For the train journey home from a recent conference I decided to buy a fashion magazine. This was quite a big deal because I rarely buy them, due to the disappointment felt by their inability to identify with my particular fashioned self. While Entwistle (2000) suggests that magazines can connect the practice of getting dressed with both the discourse and production of fashion, I think we still don’t quite know how that happens from an academic perspective. In other words, how do people who buy fashion magazines articulate what they read/see into their daily dress? Furthermore, do people challenge or critique what they read/see through their dress, and if so, how?
It is not my intention to answer these questions right now but they do seem relevant to a more nuanced understanding of how fashion and dress interconnect through the circulation and ownership of magazines. So, with some reservation about the extent to which magazines really hope to identify with me as their reader in mind, I chose one that claims to be focused on how women ‘actually look, think and dress’ in an attempt to see whether this was possible without any reference to the consumer.
First issue, published in Spring/Summer 2010
This is how I came to read The Gentlewoman, a British based bi-annual publication whose distinguishing features include an academic editor in chief, a intellectual approach to the business of fashion and an aesthetic lineage that can be traced back to the emergence of innovative style magazines in Britain during the 1980s.
Main features includes an interview with Westwood by Deborah Orr, columnist for The Guardian, and photographed by Alasdair McLellan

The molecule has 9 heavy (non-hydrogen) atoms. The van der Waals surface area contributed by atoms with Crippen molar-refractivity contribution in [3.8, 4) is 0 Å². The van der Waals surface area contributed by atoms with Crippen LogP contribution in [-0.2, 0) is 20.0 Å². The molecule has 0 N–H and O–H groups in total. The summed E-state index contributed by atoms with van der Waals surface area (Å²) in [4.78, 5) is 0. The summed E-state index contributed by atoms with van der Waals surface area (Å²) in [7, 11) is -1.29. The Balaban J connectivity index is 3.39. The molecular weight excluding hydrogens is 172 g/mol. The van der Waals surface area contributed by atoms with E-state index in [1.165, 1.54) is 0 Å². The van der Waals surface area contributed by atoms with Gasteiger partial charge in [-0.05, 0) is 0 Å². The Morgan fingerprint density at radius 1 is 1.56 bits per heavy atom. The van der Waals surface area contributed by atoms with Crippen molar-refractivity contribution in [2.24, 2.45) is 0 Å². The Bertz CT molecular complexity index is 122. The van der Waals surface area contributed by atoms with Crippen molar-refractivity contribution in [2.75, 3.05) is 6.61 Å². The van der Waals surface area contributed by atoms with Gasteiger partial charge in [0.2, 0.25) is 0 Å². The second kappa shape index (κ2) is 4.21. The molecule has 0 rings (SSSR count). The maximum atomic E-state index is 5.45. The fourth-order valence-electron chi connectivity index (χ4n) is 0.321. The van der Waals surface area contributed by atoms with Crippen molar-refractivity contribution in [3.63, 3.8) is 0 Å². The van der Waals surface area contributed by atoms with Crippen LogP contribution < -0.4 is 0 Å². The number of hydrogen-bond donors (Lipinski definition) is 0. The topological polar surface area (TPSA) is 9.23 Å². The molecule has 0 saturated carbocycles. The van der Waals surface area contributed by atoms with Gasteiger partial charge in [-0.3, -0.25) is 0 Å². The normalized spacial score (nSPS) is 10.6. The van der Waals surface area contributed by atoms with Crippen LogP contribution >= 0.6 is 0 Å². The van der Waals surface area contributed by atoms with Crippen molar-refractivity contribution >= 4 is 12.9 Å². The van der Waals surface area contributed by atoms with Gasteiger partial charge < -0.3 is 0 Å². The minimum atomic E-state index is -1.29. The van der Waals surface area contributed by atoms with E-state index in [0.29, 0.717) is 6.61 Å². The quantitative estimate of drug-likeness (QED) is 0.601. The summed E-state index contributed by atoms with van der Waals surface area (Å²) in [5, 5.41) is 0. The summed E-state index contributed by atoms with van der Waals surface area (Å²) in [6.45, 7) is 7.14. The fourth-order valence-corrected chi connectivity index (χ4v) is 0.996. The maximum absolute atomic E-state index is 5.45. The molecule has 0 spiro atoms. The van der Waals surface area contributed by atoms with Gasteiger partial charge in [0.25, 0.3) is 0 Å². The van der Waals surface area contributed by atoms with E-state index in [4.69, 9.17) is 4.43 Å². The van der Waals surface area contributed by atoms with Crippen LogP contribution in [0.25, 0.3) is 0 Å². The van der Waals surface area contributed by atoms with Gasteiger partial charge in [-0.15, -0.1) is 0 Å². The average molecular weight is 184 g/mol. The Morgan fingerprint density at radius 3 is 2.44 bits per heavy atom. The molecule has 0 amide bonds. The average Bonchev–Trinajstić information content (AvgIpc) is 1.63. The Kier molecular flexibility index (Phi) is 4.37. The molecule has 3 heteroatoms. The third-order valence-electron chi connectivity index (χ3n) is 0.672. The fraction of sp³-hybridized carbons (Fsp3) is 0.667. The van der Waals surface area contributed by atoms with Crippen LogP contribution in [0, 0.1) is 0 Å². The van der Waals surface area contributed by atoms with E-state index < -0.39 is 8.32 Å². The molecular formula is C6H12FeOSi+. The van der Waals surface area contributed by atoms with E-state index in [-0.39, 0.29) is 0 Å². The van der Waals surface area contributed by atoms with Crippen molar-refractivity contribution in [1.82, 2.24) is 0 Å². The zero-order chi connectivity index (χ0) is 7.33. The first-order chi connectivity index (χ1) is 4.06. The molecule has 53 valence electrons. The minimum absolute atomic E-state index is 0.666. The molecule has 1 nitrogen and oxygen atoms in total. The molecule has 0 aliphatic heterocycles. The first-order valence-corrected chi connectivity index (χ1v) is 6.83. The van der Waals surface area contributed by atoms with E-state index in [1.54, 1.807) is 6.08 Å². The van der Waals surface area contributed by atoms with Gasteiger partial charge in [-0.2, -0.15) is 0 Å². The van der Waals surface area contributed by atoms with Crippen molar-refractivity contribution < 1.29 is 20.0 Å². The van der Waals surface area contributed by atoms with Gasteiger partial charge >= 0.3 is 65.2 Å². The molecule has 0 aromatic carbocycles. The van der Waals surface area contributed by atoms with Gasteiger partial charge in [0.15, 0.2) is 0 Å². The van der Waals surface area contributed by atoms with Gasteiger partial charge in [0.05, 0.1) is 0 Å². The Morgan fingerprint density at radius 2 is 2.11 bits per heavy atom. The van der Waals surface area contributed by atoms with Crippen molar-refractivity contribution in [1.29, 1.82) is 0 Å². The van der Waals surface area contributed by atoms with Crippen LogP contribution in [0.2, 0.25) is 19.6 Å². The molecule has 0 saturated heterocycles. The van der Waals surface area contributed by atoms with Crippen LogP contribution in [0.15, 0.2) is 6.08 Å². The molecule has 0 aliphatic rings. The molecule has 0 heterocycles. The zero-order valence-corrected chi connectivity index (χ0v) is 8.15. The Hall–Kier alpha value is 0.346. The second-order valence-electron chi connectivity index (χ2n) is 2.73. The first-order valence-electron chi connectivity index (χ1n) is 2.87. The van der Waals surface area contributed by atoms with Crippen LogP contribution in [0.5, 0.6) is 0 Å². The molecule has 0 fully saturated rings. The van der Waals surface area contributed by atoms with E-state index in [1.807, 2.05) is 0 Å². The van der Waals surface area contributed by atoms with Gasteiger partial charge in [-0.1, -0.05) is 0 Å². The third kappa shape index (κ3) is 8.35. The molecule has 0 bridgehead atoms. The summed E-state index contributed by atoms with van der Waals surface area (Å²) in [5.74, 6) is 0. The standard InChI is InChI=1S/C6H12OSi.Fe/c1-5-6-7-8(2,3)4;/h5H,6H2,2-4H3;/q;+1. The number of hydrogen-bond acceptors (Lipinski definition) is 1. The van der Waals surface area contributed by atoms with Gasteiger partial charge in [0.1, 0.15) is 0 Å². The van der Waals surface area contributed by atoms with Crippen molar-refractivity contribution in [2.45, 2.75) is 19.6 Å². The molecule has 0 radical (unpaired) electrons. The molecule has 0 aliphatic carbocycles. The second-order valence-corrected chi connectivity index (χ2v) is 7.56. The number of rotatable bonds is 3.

The current issue features a vibrant coral front cover that creates a frame around the black and white photographic portrait of Vivienne Westwood from the shoulder upwards. This singular image is given the simple banner of ‘Vivienne’. The magazine’s title is the only other wording on the front cover and both use black Helvetica typeface. There are no further captions alluding to the content within although on opening the magazine, there are approximately 62 pages of advertorial before I reach the contents and contributors lists. Despite the very minimal exterior, the first section seems no different to any other Vogue or Harpers Bazaar. In fact, The Gentlewoman seems no less keen on being desired for its ‘must have’ status than Vogue did when Condé Nast took over at the turn of the 20th century.
Feature on yoga, photographed by Lena C. Emery
However, there are details throughout The Gentlewoman that suggest this is a magazine attuned to an audience that desires something more distinct from between its covers. Firstly, there is the use of heavy cream paper for a middle section devoted to the different ways in which ‘gentlewomen’ identify with cultural products. Here is an image of someone who practices yoga and seeks out drinking alone in bars. Someone interested in architecture as much as the latest cosmetic products. The more expensive paper is dedicated to interviews with well-established fashion related personalities, such as Westwood, by contributors known for their writing various liberal, intellectual broadsheets.
Model Saskia discusses her fine art practice, photographed by Annemarieke van Drimmelen
Secondly, the fashion editorials, which make up the third section of this particular issue, are accompanied by interviews with the featured models that reveal their intellectual and creative aptitudes. I discover that a display of swimsuits are worn by a fine artist, while a range of menswear is modeled by someone with a university degree. These models are not just clothes hangers but women who live lives beyond the two-dimensional realm of fashion imagery.
Pocket detailing photographed by Maurice Scheltens and Liesbeth Abbenes